Appraisals derail sales in tight Chicago market!?

I came across a Facebook post from an appraiser friend of mine about an article written in the Chicago Tribune titled Homebuyers who pay cash win deals as appraisals derail sale in tight Chicago market.  The title is definitely eye catching especially to an appraiser in Chicago.

The article touches on a variety of things that I’d like to respond to such as the reference to the shortage of appraisers.  I don’t quite understand how a perceived shortage of appraisers is contributing to the main problem which is “the appraisers aren’t keeping up with rising prices”.  I wonder what quote we might receive from Mr. Gregory if market prices were declining.  That being said tangent finished and back to the point.

Mr. Gregory and all real estate agents that have had similar experiences have a legitimate problem that they must deal with.  What can you do in that situation?  There are a number of things you can do and are noted in the article. You can employ his strategy which is to offer to make up any shortfall in the appraisal with cash from the buyer to pay the seller, go with a new lender, appeal the appraisal which hardly ever works unless there factual errors as suggested by Mr. Goldberg or might I suggest an ounce of prevention is worth a pound of cure as quoted by…

Appraiser in Chicago

You see all these potential ways to deal with this problem happen after the home appraisal is completed.  What are realtors doing beforehand?  I wrote a blog post titled 4 things you should tell the home appraiser when selling that was meant to be a conversation starter however that has evolved since I wrote it.

Chicago Appraisal

How often do realtors attend home appraisals?  The majority of the time they do not attend, why is that?

You see realtors have information the paints the picture of current market conditions.  If the realtor is not there we can’t ask questions like how was the listing price developed?  Did the seller set the listing price? Was it based on some kind of weird math, is there an emotional attachment factored into the price, did they look it up on Zillow (ugh)?

Was the appraisal based on a realtor’s cma or area sales and listings?  I can’t tell you how I often I have heard this; however, I hardly ever receive the cma or the “area sales and listings”.  If this is how the list price was determined, as the realtor do you have this information readily available to present to the appraiser?  Now I know what you might be thinking, appraisers don’t accept this kind of information in fear of being influenced.  Let me clear up a misconception, you can provide information to the appraiser.  We are required to analyze the contract and where do you think contract analysis begins?  You guessed it with the realtor answering these questions.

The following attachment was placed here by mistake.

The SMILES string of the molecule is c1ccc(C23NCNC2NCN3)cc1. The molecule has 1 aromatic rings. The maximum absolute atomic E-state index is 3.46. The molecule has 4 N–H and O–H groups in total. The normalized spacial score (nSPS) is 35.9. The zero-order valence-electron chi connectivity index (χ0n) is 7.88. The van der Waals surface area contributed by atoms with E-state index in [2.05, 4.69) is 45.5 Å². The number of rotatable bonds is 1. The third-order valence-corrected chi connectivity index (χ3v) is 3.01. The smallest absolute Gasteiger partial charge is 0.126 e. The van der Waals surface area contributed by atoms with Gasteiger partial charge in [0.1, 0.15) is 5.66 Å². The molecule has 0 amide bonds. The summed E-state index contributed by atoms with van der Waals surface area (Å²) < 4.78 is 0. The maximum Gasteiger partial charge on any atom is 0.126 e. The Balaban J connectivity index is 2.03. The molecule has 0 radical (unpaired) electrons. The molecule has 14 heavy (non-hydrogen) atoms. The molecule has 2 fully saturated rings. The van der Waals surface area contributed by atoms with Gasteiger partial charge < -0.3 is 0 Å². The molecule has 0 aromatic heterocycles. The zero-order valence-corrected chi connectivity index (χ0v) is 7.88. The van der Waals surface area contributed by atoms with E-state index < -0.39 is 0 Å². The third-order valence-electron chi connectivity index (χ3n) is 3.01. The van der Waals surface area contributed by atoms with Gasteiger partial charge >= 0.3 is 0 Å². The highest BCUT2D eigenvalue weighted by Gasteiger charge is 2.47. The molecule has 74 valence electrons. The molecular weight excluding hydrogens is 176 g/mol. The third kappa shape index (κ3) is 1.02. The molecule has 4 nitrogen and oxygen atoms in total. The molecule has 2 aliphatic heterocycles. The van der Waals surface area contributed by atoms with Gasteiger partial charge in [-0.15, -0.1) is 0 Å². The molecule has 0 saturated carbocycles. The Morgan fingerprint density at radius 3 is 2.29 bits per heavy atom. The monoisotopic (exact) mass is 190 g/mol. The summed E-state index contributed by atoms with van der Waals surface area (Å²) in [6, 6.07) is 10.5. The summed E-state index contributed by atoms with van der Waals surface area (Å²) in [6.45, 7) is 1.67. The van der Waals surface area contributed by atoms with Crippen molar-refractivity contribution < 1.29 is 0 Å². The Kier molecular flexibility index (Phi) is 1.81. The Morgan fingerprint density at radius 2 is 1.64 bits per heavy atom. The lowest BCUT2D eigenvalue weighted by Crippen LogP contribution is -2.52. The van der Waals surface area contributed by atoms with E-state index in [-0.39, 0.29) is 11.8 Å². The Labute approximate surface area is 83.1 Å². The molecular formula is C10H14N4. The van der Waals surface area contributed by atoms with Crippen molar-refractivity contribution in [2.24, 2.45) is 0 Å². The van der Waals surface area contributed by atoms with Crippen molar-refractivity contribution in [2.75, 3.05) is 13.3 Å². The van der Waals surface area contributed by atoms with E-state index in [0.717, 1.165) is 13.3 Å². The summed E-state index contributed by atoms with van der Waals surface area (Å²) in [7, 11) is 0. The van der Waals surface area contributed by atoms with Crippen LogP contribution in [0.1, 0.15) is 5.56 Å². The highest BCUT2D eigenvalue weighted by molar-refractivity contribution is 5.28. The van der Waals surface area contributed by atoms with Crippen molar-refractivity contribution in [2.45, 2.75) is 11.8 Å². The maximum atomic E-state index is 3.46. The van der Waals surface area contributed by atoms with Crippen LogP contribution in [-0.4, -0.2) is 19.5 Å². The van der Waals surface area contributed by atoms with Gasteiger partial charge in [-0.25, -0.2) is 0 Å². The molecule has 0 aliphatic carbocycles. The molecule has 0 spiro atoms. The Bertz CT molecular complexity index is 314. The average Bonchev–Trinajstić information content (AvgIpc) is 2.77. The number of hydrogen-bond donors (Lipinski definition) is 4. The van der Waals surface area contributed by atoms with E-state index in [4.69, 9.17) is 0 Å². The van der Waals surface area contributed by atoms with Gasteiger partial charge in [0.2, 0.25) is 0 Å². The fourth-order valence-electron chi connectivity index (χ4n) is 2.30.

In my practice I specialize in private or non lender appraisals such as pre listing appraisals.  Was it based on a pre listing appraisal?  Here is a good one how many showings did you have?  Was it 10 showings in 5 days or 10 showings in 60 days?  Do you think this information says something about the current market conditions?

Were there multiple offers?  How many?  The article states there were 10 other offers, what were the price levels & terms?  Why was this offer selected?  Let’s clear something up regarding offers.  If it’s not written on a real estate contract and other offers are received by text or email or whatever other means you might receive it, guess what it’s not an offer to purchase.  It’s very much like my friend says, you have to…

Chicago Appraisals

I’ve been wanting to use this for a long time

Watch this video and see what one of Chicago’s top commercial brokers has to say about what he does when he has multiple offers.  As an appraiser I could not agree more.

Tips on getting a property to appraise out when the sales price is above list price.


Was the seller or buyer unduly motivated in any way? Is there other noteworthy information?